It's my favorite for two reasons. Plenty of Rick's columns made me think ... and re-think. Legions made me laugh. Many mined my anger and even more my tears. The one about the thousands of African children who die every year of malaria for want of a piece of meshed fabric overtop them when they sleep still has me reaching for my checkbook. But this was the only column I've ever read, by anyone, that made me break out in a cold sweat. Then -- as he described a 90-degree turn at 550 miles an hour that made him egress his bananas from that morning's breakfast, his pizza from last night's dinner, his yesterday's lunch ... and his box of Milk Duds from sixth grade -- I laughed out loud. I have never before or since cracked up in a cold sweat.
We did barrel rolls, snap rolls, loops, yanks and banks. We dived, rose and dived again, sometimes with a vertical velocity of 10,000 feet per minute. That's what Navy pilot Chip (Biff) King did to Rick Reilly that day. Which is only fair. That's what Rick Reilly did to us for the last three and half decades.
Anchor, ESPN "SportsCenter"
My all-time favorite column from Rick was the one about Bethpage Black golf course. I believe it was in advance of the first U.S. Open there. I'm an avid golfer and Rick's storytelling on what golfers would do to get one of the coveted Saturday morning tee times at Bethpage was hilarious. I've often repeated some of the stories in that column when people mention that course.
Dallas bureau reporter, ESPN
I had the great fortune of growing up in Colorado and reading Rick and being influenced by him early in my own career as an aspiring journalist. In fact, I was hired at the Boulder Daily Camera, filling a job he previously held. I always marveled at his ability to tell a story and to turn a phrase. I envied -- and still do -- his ability to do both with what seems little effort. I bleed for every smart remark or lyrical effect. I'm also grateful Rick was willing to mentor me to a certain degree. At one point, I asked if he would critique some of my best stories. He did so quickly and in great detail. I treasure them so much that I still have them in the same envelope in which he returned them. Some he liked, some not so much, but he told me, in each case, how they could have been better. He quoted Oscar Wilde!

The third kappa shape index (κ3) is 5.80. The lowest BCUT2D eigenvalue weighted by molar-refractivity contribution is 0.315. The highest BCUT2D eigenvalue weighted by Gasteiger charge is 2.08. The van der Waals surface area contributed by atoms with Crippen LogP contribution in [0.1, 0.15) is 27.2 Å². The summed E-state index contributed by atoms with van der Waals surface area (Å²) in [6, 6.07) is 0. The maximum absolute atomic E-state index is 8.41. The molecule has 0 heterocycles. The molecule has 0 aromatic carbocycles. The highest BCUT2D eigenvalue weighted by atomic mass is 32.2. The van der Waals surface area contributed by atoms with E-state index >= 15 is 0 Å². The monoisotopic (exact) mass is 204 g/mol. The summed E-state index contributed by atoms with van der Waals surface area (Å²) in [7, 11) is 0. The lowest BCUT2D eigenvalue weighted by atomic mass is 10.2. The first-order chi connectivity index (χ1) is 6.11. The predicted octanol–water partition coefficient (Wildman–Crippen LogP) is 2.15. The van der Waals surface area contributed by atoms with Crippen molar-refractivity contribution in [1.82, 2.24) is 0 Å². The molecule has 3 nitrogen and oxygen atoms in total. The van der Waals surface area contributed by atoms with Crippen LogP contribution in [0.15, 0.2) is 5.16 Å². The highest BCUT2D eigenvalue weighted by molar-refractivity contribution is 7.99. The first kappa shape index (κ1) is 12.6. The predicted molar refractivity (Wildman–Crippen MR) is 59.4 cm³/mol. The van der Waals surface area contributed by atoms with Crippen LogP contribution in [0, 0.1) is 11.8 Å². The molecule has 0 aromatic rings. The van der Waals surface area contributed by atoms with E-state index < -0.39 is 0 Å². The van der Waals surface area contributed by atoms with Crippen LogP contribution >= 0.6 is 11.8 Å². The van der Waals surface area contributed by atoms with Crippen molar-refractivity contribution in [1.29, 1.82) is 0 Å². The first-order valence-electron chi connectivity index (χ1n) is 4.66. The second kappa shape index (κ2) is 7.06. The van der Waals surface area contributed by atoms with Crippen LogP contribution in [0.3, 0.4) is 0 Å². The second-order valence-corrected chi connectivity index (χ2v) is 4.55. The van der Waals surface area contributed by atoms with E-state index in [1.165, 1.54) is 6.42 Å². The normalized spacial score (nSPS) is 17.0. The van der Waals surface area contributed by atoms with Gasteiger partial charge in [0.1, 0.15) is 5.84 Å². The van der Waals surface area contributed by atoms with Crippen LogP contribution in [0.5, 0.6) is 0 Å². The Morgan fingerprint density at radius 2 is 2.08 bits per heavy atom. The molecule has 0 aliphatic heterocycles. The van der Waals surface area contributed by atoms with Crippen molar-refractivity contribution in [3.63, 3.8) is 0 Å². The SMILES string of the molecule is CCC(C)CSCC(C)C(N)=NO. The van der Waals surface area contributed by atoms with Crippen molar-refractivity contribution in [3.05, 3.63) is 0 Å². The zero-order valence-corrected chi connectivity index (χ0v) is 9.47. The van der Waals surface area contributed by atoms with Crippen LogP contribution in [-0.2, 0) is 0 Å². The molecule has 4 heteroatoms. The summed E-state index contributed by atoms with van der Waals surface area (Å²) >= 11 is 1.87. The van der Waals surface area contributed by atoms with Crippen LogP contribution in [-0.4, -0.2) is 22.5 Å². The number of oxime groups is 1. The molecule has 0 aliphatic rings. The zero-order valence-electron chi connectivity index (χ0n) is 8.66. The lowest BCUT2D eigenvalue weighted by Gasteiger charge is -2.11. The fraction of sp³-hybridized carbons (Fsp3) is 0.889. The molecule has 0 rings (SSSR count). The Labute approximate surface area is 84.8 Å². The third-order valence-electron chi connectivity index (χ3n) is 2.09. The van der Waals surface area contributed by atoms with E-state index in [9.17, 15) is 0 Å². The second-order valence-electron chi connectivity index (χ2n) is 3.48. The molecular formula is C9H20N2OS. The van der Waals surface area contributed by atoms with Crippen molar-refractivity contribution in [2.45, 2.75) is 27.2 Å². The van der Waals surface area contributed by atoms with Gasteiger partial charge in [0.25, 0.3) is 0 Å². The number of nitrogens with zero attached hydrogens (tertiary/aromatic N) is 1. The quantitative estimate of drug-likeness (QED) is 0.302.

I have done the same for others, always remembering what it meant that he did it for me.
I can recall more of Rick's brilliant stories than I can my own -- from the Camera, Denver Post, Los Angeles Times, SI and ESPN. I loved his story of penniless ex-Bronco George Herring, and his more recent pieces on Brett Favre and Jim Kelly. But the one story and phrase I will never forget was his SI piece on Olympic gold medalist and natural beauty Katrina Witt, the Bo Derek of sports. Rick captured her perfectly when he described her as being "12-car-pileup gorgeous."
So it is time for someone else to finally have the chance to win National Sportswriter of the Year. And, Rick, if you need any help with TV script writing, I'm willing to return the favor!
Commentator, "ESPN First Take"
To me, picking a favorite Rick Reilly column doesn't do justice to his body of work. No columnist I've ever read has been as consistently excellent as Rick has. The truest gauge is, if you start a column, do you finish it? I've never not finished one of Rick's. His ideas, his execution, the underrated interviewing and digging he does -- every column has been memorable. Rick's idols have always been Jim Murray and Dan Jenkins, but neither of those effortlessly gifted greats brought it as often as Rick has.